SEVERAL YEARS AGO, before Congress passed the Affordable Care Act, many people were clear on the need to get health care for our brothers and sisters and joined in the push to reform the delivery system for health care in this country. When it was enacted, we were thrilled that those who had such difficulty getting even the most basic care for themselves and their children would finally have some health security.
But the notorious website problems—including the crashes, the inability to access it, the insurance programs that have been canceled, and the smaller-than-expected number of people who have been enrolled—have frustrated, discouraged and sometimes challenged us. This has been complicated by political bombast and in some cases, sadly, vicious character assassinations.
As people of faith, it is important not to be swept up in these problems, but to relentlessly pursue access to health care for the 48 million people who do not have health insurance today. We also need to remember that the ACA is more than a website. Think of the millions of young adults who can now stay on their parents’ insurance and the thousands of small businesses that have received tax credits for providing insurance to their employees.
The new rules that guarantee comprehensive insurance coverage, no barriers to preventive care, no pre-existing condition limits, and no lifetime limits on coverage have already made a huge difference in the lives of many families. The portion of the law that requires insurance companies to spend 80 to 85 percent of premium revenue on actual care rather than profits or dividends to shareholders will do much to make the cost of insurance more reasonable.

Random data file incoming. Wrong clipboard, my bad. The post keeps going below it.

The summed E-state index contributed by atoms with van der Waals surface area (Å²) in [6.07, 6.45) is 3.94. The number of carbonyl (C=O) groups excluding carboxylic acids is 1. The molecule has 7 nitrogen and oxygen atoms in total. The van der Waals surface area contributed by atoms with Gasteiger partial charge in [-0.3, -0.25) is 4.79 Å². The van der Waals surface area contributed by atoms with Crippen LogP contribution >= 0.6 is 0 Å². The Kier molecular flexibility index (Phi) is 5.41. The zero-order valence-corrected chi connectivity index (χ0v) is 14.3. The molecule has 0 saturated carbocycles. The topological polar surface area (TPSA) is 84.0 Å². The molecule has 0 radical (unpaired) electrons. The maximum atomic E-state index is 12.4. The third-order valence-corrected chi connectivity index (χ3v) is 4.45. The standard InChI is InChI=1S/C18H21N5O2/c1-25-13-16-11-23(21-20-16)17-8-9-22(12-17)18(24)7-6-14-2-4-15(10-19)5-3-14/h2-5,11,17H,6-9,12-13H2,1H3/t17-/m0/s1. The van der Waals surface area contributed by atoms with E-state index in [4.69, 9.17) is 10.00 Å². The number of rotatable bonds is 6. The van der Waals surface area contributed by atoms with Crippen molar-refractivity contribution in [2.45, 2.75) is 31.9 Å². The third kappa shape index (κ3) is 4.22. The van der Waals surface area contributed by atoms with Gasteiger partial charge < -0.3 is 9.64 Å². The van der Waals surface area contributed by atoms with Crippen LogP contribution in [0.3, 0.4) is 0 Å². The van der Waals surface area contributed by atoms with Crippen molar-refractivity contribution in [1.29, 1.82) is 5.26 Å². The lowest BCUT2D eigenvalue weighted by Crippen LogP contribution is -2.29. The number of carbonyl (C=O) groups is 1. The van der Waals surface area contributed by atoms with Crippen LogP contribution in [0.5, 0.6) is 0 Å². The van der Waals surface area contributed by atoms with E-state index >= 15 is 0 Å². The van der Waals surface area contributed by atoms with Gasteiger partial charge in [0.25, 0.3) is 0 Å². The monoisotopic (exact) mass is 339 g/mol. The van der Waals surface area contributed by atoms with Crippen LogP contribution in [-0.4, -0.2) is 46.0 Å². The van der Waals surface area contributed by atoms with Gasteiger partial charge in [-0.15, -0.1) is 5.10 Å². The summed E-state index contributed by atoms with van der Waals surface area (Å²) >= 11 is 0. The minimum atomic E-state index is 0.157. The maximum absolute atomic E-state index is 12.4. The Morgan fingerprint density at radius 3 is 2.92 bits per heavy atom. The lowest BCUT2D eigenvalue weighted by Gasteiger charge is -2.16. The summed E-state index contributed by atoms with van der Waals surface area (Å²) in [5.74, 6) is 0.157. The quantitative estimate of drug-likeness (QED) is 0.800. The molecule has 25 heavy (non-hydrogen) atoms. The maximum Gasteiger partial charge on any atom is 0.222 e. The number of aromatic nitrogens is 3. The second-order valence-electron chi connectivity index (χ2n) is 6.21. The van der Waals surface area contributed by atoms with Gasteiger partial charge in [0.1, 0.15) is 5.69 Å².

SEVERAL THINGS CONSPIRED over the past year to complicate the path toward effective health-care reform. First, in summer 2013, the Supreme Court ruled that the expansion of Medicaid by states was optional. Many states just said no, even though the federal government would pay 100 percent of the cost.
Second, the act was written with the assumption that most people would have access to state exchanges, with federal exchanges as a back-up for only a small number. Yet many states refused to sponsor an exchange, even though the federal government was funding them. As a result, the Department of Health and Human Services was required to set up a federal exchange for many states, which required the building of a much more complex and interactive web program. Then on Oct. 1, the day the health- care website was launched, more than 40,000 HHS staffers were furloughed because of the government shutdown.
In the midst of these and other frustrating problems, it’s essential that we remember that health care for all is grounded in the gospel. Respect for life demands that we care for it. Giving up on this important effort cannot even be considered.
Fortunately, there is also good news, and it is increasing each day. The Healthcare.gov website continues to improve. Millions have received Medicaid coverage, and more than 1 million have received insurance through the federal exchanges.
Each of us has wonderful individual stories to share. We must now continue to work to make more and more of these stories come true.
We cannot let political rhetoric drown out these success stories or block families from receiving coverage. We must continue to push for Medicaid expansion in all 50 states and work to eliminate obstacles to enrollment.
Obstructing the effort to get health insurance and causing people to be without it because of our actions is a dangerous activity on many levels—we can’t forget Jesus’ words that “whatever you do to the least of these, you do to me.” This admonition helps us realize that our work for access to health care isn’t optional or trivial. It’s sacred.
Sister Carol Keehan, DC, is president and CEO of the Catholic Health Association of the United States and a member of Sojourners’ board.
Image: Confidence that can only grow out of a strong heart, Nolte Lourens / Shutterstock.com